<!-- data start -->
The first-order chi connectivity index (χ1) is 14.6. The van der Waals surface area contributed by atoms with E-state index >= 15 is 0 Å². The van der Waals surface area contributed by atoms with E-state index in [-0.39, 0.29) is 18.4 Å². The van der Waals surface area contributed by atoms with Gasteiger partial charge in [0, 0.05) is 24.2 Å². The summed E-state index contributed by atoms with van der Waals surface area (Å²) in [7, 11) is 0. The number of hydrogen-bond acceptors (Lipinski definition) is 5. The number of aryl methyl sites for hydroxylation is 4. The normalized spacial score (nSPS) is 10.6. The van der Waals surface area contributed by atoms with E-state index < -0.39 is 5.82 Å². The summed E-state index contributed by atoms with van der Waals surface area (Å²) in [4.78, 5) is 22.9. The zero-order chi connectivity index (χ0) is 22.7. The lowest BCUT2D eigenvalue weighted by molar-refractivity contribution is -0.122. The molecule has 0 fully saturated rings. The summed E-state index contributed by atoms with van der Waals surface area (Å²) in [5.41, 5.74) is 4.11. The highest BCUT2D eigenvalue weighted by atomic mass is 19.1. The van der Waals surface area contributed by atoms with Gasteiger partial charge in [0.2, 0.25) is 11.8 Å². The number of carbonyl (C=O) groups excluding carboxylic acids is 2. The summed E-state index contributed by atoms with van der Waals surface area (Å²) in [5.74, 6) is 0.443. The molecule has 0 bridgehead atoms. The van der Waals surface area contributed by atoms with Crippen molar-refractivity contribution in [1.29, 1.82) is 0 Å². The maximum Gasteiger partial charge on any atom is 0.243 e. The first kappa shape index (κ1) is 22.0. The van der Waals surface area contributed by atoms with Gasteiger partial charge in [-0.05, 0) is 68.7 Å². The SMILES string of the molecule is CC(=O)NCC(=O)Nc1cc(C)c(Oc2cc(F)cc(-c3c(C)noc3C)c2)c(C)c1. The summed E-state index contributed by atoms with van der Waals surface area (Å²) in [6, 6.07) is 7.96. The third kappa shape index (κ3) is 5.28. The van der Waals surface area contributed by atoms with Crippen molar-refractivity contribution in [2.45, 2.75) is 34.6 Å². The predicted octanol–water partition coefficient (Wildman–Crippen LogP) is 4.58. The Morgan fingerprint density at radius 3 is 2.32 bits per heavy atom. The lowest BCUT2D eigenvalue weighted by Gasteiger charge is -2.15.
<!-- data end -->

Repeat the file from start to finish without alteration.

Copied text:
The first-order chi connectivity index (χ1) is 14.6. The van der Waals surface area contributed by atoms with E-state index >= 15 is 0 Å². The van der Waals surface area contributed by atoms with E-state index in [-0.39, 0.29) is 18.4 Å². The van der Waals surface area contributed by atoms with Gasteiger partial charge in [0, 0.05) is 24.2 Å². The summed E-state index contributed by atoms with van der Waals surface area (Å²) in [7, 11) is 0. The number of hydrogen-bond acceptors (Lipinski definition) is 5. The number of aryl methyl sites for hydroxylation is 4. The normalized spacial score (nSPS) is 10.6. The van der Waals surface area contributed by atoms with E-state index < -0.39 is 5.82 Å². The summed E-state index contributed by atoms with van der Waals surface area (Å²) in [4.78, 5) is 22.9. The zero-order chi connectivity index (χ0) is 22.7. The lowest BCUT2D eigenvalue weighted by molar-refractivity contribution is -0.122. The molecule has 0 fully saturated rings. The summed E-state index contributed by atoms with van der Waals surface area (Å²) in [5.41, 5.74) is 4.11. The highest BCUT2D eigenvalue weighted by atomic mass is 19.1. The van der Waals surface area contributed by atoms with Gasteiger partial charge in [0.2, 0.25) is 11.8 Å². The number of carbonyl (C=O) groups excluding carboxylic acids is 2. The summed E-state index contributed by atoms with van der Waals surface area (Å²) in [5.74, 6) is 0.443. The molecule has 0 bridgehead atoms. The van der Waals surface area contributed by atoms with Crippen molar-refractivity contribution in [1.29, 1.82) is 0 Å². The maximum Gasteiger partial charge on any atom is 0.243 e. The first kappa shape index (κ1) is 22.0. The van der Waals surface area contributed by atoms with Gasteiger partial charge in [-0.05, 0) is 68.7 Å². The SMILES string of the molecule is CC(=O)NCC(=O)Nc1cc(C)c(Oc2cc(F)cc(-c3c(C)noc3C)c2)c(C)c1. The summed E-state index contributed by atoms with van der Waals surface area (Å²) in [6, 6.07) is 7.96. The third kappa shape index (κ3) is 5.28. The van der Waals surface area contributed by atoms with Crippen molar-refractivity contribution in [2.45, 2.75) is 34.6 Å². The predicted octanol–water partition coefficient (Wildman–Crippen LogP) is 4.58. The Morgan fingerprint density at radius 3 is 2.32 bits per heavy atom. The lowest BCUT2D eigenvalue weighted by Gasteiger charge is -2.15.